The overall tone of the meeting as well as the agreements which were made indicate that this was China’s goal and in this sense the goal has been achieved on a win-win basis.

Trade in national currencies 

Of the fifteen memoranda of understanding (MOUs) signed between China and Pakistan, by far the most far reaching is the agreement to conduct bilateral trade in a combination of Chinese Renminbi and Pakistani Rupees. This effectively ends the domination of the US Dollar in trade between Pakistan and its most vital partner.

This itself will function as a kind of a loan as it will relieve pressure on Pakistan in terms of requiring Dollar reserves in order to buy much needed goods from China while it will also allow Pakistan to simultaneously build up reserves of the increasingly important  Renminbi over the long term.

As the rate-hike heavy policies of the US Federal Reserves combined with the Trump trade wars that have put pressure on currencies in emerging markets are combining to make Dollar based repayments all the more difficult for developing economies, by switching to a bilateral currency agreement in trade with China, Imran Khan’s government has helped to shield Pakistan from the increasingly tumultuous reality that is implicit in respect of dealing in Dollars when one is an emerging market economy.

China to bolster Imran Khan’s housing drive 

One of Imran Khan’s flagship domestic policies is the Naya Pakistan Housing Project. The new government seeks to build modern homes for millions of Pakistanis throughout the nation as part of the drive to reignite the spirit of the Islamic welfare state that national father Muhammad Ali Jinnah envisaged.

China looks set to contribute expertise to the Naya Pakistan Housing Project which will be an invaluable asset in terms of expediting the project as China has a proven track record of rapidly building modern housing infrastructure. By learning form China, Pakistan can see the creation of new local communities that themselves can help to become modern dynamic economic centres for future residents.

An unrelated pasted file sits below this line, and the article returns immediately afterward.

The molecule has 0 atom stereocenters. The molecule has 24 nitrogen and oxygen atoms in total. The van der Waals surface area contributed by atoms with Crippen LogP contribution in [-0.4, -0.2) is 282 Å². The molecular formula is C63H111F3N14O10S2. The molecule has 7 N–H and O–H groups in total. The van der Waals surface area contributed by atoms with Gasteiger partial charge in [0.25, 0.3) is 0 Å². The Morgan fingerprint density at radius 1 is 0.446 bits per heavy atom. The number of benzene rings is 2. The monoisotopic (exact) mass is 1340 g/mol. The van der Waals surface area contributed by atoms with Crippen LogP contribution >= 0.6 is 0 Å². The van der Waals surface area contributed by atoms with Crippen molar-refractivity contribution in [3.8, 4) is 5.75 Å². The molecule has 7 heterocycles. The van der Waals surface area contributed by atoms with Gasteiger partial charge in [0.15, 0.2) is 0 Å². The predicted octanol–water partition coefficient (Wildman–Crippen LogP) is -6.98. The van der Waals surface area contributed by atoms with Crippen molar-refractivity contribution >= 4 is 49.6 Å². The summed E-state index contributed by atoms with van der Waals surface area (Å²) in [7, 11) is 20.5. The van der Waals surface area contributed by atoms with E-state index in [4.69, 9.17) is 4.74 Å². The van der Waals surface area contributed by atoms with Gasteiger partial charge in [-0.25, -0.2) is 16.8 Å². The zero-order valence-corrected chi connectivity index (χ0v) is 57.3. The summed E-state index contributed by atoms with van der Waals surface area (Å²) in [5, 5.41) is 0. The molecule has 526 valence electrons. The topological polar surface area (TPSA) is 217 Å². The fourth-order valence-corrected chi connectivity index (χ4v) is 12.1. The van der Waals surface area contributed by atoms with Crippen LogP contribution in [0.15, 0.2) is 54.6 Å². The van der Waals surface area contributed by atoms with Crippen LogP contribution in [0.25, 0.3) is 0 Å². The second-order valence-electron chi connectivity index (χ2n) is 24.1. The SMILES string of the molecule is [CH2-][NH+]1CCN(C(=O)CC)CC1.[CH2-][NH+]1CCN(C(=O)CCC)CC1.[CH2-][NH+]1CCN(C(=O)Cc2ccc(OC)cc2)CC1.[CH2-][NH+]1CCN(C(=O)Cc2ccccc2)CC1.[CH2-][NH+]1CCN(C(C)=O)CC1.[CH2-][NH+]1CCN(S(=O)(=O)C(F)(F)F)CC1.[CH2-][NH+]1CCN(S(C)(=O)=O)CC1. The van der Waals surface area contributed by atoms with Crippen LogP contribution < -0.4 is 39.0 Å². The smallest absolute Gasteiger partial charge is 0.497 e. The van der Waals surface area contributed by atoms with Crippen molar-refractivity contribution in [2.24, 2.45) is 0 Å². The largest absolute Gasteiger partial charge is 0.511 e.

CPEC Special Economic Zones 

During the early days of the 1978 Deng Xiaoping reforms, China created a series of Special Economic Zones (SEZs) in strategically located areas. These SEZs served as a model for China’s future economic drive for openness as the SEZs allowed for the inflow for foreign capital, technology and services which created jobs in the short term and allowed China to then develop its domestic industrial base that continues to lead the world.

During bilateral meetings between Chinese and Pakistani officials, it was agreed that China will help Pakistan to create its own SEZs along the China-Pakistan Economic Corridor (CPEC). This can help to transform Pakistan’s long term economic development on a model that helped China to achieve immense success over the last 40 years.

As CPEC carries goods and now people across a highly diverse terrain, strategically placed SMZs can help Pakistan to internationalise CPEC and in so doing, Pakistan can be transformed into a hub of world trade and innovation exchange that will have positive long term economic effects, the likes of which were previously thought impossible.

Free trade